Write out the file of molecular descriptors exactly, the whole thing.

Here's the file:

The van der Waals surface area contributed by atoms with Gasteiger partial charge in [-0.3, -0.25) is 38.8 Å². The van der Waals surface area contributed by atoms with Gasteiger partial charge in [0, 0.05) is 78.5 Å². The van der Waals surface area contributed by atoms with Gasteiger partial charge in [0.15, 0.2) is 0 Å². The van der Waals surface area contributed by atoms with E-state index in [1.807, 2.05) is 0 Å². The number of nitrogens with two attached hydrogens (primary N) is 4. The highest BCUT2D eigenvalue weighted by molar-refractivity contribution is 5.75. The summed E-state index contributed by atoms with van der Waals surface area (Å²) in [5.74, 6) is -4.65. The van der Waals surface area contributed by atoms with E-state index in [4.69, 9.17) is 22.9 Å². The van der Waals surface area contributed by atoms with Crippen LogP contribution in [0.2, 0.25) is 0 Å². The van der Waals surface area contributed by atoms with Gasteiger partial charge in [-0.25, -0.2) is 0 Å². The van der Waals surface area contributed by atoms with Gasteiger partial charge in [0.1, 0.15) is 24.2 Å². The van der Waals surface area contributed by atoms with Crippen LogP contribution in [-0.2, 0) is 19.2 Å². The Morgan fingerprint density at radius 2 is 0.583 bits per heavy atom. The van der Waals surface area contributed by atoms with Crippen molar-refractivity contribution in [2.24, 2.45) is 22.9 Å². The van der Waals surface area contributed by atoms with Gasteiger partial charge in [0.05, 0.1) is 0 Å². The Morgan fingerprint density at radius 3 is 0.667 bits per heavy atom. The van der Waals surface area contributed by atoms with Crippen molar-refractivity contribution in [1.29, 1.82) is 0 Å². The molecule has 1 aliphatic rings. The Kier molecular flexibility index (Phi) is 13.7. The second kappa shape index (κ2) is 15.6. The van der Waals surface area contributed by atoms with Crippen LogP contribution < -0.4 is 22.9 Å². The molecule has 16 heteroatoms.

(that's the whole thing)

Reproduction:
The van der Waals surface area contributed by atoms with Gasteiger partial charge in [-0.3, -0.25) is 38.8 Å². The van der Waals surface area contributed by atoms with Gasteiger partial charge in [0, 0.05) is 78.5 Å². The van der Waals surface area contributed by atoms with Gasteiger partial charge in [0.15, 0.2) is 0 Å². The van der Waals surface area contributed by atoms with E-state index in [1.807, 2.05) is 0 Å². The number of nitrogens with two attached hydrogens (primary N) is 4. The highest BCUT2D eigenvalue weighted by molar-refractivity contribution is 5.75. The summed E-state index contributed by atoms with van der Waals surface area (Å²) in [5.74, 6) is -4.65. The van der Waals surface area contributed by atoms with E-state index in [4.69, 9.17) is 22.9 Å². The van der Waals surface area contributed by atoms with Crippen LogP contribution in [0.2, 0.25) is 0 Å². The van der Waals surface area contributed by atoms with Gasteiger partial charge in [-0.25, -0.2) is 0 Å². The van der Waals surface area contributed by atoms with Gasteiger partial charge in [0.1, 0.15) is 24.2 Å². The van der Waals surface area contributed by atoms with Crippen LogP contribution in [-0.2, 0) is 19.2 Å². The Morgan fingerprint density at radius 2 is 0.583 bits per heavy atom. The van der Waals surface area contributed by atoms with Crippen molar-refractivity contribution in [2.24, 2.45) is 22.9 Å². The van der Waals surface area contributed by atoms with Gasteiger partial charge in [0.05, 0.1) is 0 Å². The Morgan fingerprint density at radius 3 is 0.667 bits per heavy atom. The van der Waals surface area contributed by atoms with Crippen molar-refractivity contribution in [1.29, 1.82) is 0 Å². The molecule has 1 aliphatic rings. The Kier molecular flexibility index (Phi) is 13.7. The second kappa shape index (κ2) is 15.6. The van der Waals surface area contributed by atoms with Crippen LogP contribution < -0.4 is 22.9 Å². The molecule has 16 heteroatoms.